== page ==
Collectively, these six 527 groups play a dominant role in state politics. Over the five election cycles, they have collectively raised $1.69 billion. About 44% of this money came from public corporations and trade associations. Another 15% came from private companies.

The aggregate spending by these groups in each election cycle has increased from $216 million in the 2010 election cycle to $338 million in the 2020 election cycle. 

The three Republican groups (RGA, RSLC, RAGA) have raised $1.05 billion over the last decade, considerably more than the $632 million that their Democratic counterparts (DGA, DLCC, DAGA) raised over the same time period. Much of that advantage was created by corporations and their trade associations, which donated $485 million to the Republican groups and $265 million to the Democratic groups. 

The flood of corporate money into Republican groups focused on state politics has coincided with a significant consolidation of political power by Republicans. In 2009, Democrats controlled both legislative chambers in 17 states, Republicans controlled 9, and 23 states were split. Today, Democrats control both chambers in 15 states, Republicans control 23, and 11 are split.  In 2009, Democrats controlled 28 governorships and Republicans controlled 22. Today, Democrats control 23 governorships and Republicans control 27.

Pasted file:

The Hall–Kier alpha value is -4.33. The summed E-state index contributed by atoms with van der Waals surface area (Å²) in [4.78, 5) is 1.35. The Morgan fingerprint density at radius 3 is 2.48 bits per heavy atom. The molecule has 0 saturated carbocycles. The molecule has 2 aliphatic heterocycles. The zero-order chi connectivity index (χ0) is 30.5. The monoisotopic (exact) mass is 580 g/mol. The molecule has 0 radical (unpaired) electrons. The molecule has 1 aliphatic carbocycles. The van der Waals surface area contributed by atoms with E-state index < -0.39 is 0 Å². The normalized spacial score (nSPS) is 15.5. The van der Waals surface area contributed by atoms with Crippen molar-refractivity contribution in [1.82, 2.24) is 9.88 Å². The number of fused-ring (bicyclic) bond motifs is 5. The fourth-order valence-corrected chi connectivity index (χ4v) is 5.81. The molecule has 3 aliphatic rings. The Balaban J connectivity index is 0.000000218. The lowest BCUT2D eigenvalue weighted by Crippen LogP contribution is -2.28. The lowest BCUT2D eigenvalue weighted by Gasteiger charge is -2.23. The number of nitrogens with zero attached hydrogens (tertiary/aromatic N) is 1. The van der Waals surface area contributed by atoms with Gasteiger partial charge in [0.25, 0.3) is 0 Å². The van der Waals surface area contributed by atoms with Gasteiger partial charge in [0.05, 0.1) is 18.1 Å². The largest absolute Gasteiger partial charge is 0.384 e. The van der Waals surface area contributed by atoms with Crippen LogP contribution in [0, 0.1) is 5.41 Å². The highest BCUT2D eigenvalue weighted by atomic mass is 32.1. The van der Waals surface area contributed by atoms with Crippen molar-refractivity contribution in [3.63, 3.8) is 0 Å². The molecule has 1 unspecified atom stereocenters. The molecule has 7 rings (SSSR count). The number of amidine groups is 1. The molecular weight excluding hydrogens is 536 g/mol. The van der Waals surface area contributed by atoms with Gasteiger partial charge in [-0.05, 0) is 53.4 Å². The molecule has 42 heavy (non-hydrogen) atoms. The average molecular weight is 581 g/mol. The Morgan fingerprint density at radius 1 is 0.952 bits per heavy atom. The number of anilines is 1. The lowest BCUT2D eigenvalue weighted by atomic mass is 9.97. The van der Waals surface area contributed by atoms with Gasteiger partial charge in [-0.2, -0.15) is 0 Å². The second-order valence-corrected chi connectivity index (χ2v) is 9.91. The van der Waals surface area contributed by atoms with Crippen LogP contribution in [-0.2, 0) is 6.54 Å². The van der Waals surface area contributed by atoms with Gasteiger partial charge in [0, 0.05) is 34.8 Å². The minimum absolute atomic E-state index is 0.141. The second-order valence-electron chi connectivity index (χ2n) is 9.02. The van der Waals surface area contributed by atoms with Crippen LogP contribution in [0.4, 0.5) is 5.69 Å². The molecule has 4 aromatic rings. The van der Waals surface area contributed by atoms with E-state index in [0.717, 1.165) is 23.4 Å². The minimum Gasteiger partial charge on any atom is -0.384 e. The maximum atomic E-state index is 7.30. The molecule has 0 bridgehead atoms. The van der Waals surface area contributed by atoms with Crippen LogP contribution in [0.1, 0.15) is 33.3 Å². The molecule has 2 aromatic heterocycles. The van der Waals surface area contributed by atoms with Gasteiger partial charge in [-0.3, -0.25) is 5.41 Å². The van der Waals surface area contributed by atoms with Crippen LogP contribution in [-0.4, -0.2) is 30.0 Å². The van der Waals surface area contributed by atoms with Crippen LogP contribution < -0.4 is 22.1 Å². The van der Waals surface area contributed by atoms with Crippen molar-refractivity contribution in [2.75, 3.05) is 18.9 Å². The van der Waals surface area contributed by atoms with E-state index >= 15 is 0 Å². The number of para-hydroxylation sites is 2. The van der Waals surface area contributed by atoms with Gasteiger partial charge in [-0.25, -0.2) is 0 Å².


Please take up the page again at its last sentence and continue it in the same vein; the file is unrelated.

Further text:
The biggest corporate donors to Republican 527s

Which corporations are donating the most to Republican 527 groups? Another new report from the Center for Public Accountability provides some insight by listing the top donors to the RSLC among corporations and trade associations. As Popular Information has reported, the RSLC has been promoting voter suppression legislation in Georgia, Texas, and other states.